Chickasaw Nation

James’s Chickasaw Citizenship

Chickasaws were known as breeders of fine horses. So was my father. At 11 years old, I was his top hand.

Chokma. Chickasha saya. In English: Hello. I am Chickasaw. Chickasaw citizenship is my birthright as a lineal descendant of my grandfather, whose name appears on the final roll of Chickasaw Indians by blood created in 1906. Enrollment was an important step in the government’s plan to break up tribal governments and communal lands in Indian Territory and prepare Oklahoma for admission to the Union as a state. My grandfather was born in the Chickasaw Nation in 1891 but did not become a citizen of the United States until the roll was approved by Congress.

I was born and raised in Oklahoma and live there today because my Chickasaw ancestors came west on the Trail of Tears to what was then Indian Territory in 1837. I am the fifth generation of my family to call the Sooner State home. My roots run deep in the land whose name is derived from the Indian words okla and humma meaning “red people.”

The Chickasaw Nation

The traditional Chickasaw homeland occupied a wide swath of the southeastern woodlands: parts of southwestern Kentucky, western Tennessee, northern Mississippi and northwestern Alabama. At the time of the arrival of the first Europeans, the Chickasaws had flourished for centuries as fierce warriors, hunters, agriculturists, and traders. In the years that followed, they adapted to the changing world by developing substantial farms and prosperous businesses; they came to dominate trade along the lower Mississippi River. They became Christians and adopted a code of written laws, established a legislature and a court system, and fought at the side of General Andrew Jackson at the Battle of New Orleans. Then came the Indian Removal Act of 1830 and the move to Indian Territory.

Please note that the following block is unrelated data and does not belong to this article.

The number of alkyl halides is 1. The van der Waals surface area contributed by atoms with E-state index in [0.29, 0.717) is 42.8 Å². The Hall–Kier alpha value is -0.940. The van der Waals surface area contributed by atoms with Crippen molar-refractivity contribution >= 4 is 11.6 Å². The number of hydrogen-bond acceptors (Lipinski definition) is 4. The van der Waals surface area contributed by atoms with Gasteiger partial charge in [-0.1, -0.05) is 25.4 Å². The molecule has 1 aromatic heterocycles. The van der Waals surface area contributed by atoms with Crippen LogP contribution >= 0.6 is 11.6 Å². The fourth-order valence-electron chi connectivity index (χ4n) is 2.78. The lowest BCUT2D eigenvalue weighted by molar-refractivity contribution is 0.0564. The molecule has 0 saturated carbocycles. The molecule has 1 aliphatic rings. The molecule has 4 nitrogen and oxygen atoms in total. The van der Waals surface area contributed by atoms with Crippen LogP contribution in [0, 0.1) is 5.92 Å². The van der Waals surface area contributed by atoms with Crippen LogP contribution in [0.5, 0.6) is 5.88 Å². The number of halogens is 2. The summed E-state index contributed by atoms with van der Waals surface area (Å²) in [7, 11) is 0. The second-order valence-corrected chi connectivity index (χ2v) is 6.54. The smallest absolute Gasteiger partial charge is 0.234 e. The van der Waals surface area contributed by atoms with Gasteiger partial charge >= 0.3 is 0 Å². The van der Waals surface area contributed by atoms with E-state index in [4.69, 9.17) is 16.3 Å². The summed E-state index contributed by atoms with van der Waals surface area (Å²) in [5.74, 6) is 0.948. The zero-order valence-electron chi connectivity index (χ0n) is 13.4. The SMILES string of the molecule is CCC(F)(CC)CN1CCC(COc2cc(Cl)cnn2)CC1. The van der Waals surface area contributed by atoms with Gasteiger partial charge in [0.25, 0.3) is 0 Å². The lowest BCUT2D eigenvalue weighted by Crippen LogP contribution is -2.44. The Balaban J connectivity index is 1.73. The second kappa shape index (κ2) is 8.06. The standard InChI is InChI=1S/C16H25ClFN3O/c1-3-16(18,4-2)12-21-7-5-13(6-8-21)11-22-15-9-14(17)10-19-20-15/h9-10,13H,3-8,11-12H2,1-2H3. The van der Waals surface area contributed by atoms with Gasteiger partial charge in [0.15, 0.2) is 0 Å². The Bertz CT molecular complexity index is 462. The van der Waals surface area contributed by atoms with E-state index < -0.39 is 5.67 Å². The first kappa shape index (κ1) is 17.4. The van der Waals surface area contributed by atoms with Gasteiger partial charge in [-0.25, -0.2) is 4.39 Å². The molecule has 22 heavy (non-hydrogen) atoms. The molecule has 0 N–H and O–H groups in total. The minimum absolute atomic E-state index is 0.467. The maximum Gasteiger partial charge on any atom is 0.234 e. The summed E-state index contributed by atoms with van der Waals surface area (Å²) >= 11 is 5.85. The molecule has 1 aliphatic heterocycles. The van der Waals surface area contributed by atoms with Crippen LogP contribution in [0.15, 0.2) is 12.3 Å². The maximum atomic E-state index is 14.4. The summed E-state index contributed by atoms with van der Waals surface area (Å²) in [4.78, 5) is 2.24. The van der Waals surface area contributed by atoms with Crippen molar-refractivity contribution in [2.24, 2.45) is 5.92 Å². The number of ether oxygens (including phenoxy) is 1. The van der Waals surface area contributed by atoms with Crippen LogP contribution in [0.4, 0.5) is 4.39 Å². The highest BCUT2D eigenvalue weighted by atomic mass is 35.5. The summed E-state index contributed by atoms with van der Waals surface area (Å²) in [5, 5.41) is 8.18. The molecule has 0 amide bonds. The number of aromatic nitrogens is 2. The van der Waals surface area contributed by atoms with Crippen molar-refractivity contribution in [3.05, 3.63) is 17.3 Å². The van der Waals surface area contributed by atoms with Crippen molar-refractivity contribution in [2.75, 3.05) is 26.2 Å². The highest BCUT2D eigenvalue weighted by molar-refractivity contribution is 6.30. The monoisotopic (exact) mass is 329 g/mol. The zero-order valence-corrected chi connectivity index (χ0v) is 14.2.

Always dynamic and resilient, the Chickasaws adapted again after the removal. They survived being uprooted and forced to travel to a wilderness some 500 miles away, the destruction of the Civil War, and the subsequent efforts of the government to extinguish them altogether. In 1970, the Chickasaw Nation restored its government and gained full recognition from the United States as a Native American nation.

Chickasaw Nation Map and Districts in Oklahoma
The Chickasaw Nation of today (with its 4 legislative districts)

Chickasaw Today

Over time, the Chickasaw Nation prospered as never before. Today, the Chickasaw Nation is a federally recognized Native American nation headquartered in Ada, Oklahoma. It has a total population of more than 66,000. A sovereign nation, it governs itself according to its own written constitution and code. The powers of the government are divided into three departments: executive, legislative, and judicial.

The Nation is economically strong and culturally vibrant, operating more than 100 diversified businesses including manufacturing, energy, health care, media, technology, hospitality, retail and tourism. It owns and operates Chickasaw Community Bank, a $200 million dollar community bank, which is the number one source of Native American home loans in America. It accounts for many thousands of jobs and billions of dollars in wages and benefits to Oklahoma workers.


Known from the early days of their contact with Europeans as the Spartans of the lower Mississippi, the Chickasaws have never been defeated. One 18th century invader referred to them as “unconquered and unconquerable.” So they were then and so they remain today.

Learn more about the Chickasaw Nation on their website:

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